The Rwandan genocide ended 27 years ago this month. But it marked the beginning of another conflict in eastern Democratic Republic of Congo (DRC) that continues to this day.
In 1994, as millions of Rwandans escaped across the border into DRC, the balance of power was turned upside down, leading to extreme ethnic tension and the formation of more than 130 armed groups, each vying for control. Nearly 30 years later, eastern DRC has been embroiled in multiple regional wars with ongoing terrorization and atrocities that have forced millions of people from their homes.
Child Soldiers in Africa
A recent UN report verified that 8,521 children were used as soldiers in 2020, while another 2,674 children were killed and 5,748 injured in various conflicts. According to some estimates, up to 40% of child soldiers are in Africa. Eastern DRC has amongst the highest numbers of child soldiers in Africa and the world. While there is no precise data, thousands of boys and girls have been actively recruited or conscripted, accounting for up to 60% of militia forces. Known locally as “kadagos”, a Swahili term meaning “little ones”, child soldiers have been used by all sides throughout the decades of conflict in the region.
*“Mukele”, 17, a former child soldier, has found a new life as a carpenter. He tells his story in his own words.
“People were getting killed every day. And one day, people came to our neighbourhood and said: “please, our people are being killed, we are suffering, let us organize ourselves to fight them.
“I joined the **militia when I was 13 and I lived in the bush fighting other groups. I was eager to get involved and fight to stop our people from being slaughtered. Many join during public demonstrations when they are angry and they want change. But many others are forced to join these armed groups, they come through your neighbourhood and if they see you, they tell you to come with them.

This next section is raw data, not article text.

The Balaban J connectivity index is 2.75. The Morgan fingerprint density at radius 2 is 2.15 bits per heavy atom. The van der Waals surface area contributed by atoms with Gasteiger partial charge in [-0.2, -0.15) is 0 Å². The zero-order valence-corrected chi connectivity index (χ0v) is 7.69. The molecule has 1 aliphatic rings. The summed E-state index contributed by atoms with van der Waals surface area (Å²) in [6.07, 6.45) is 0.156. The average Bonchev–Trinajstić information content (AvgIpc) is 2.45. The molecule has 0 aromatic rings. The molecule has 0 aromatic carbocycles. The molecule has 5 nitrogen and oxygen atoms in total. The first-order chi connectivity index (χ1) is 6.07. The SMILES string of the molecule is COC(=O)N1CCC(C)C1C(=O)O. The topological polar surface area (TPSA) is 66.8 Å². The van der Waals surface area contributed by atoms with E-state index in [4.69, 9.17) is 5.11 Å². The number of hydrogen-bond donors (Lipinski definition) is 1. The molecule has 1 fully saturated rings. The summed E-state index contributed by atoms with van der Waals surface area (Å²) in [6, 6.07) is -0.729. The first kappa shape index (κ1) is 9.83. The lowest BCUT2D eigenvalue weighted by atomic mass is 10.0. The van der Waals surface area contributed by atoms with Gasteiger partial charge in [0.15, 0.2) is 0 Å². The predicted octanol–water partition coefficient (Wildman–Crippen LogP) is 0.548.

“I was in the third militia group and became a bodyguard for the commander. There were many people killed on both sides and even in our group. Out of the 380 of us, more than 80 were killed in the fighting. I prayed to leave so that I could start another life.
“One day soldiers surrounded our camp and asked us to join them. But we refused. There was fighting for three days and I was shot in the leg and wounded. I kept very quiet and hid under a toilet in a latrine. After a few more days I left my hiding spot to try to get my wound treated. But the soldiers found me and began shooting at me. I begged to surrender. I told them if they took me to a hospital, I would give them information about our group. But they took me to a jail instead. And I stayed at the jail for more than two weeks without being treated. But I survived. And this is how I came out of the bush.
“(After I healed), World Vision helped bring me to the Rebound centre where I learned to became a carpenter. I make cupboards, chairs, armchairs, sofas and stools in this shop.
“My hope for the future is to become the head of a family, to develop my work so that in the future I can have my own home and to support my brothers and sisters who come from our village. I don’t want to repeat the same life as I had in the bush (as a child soldier).”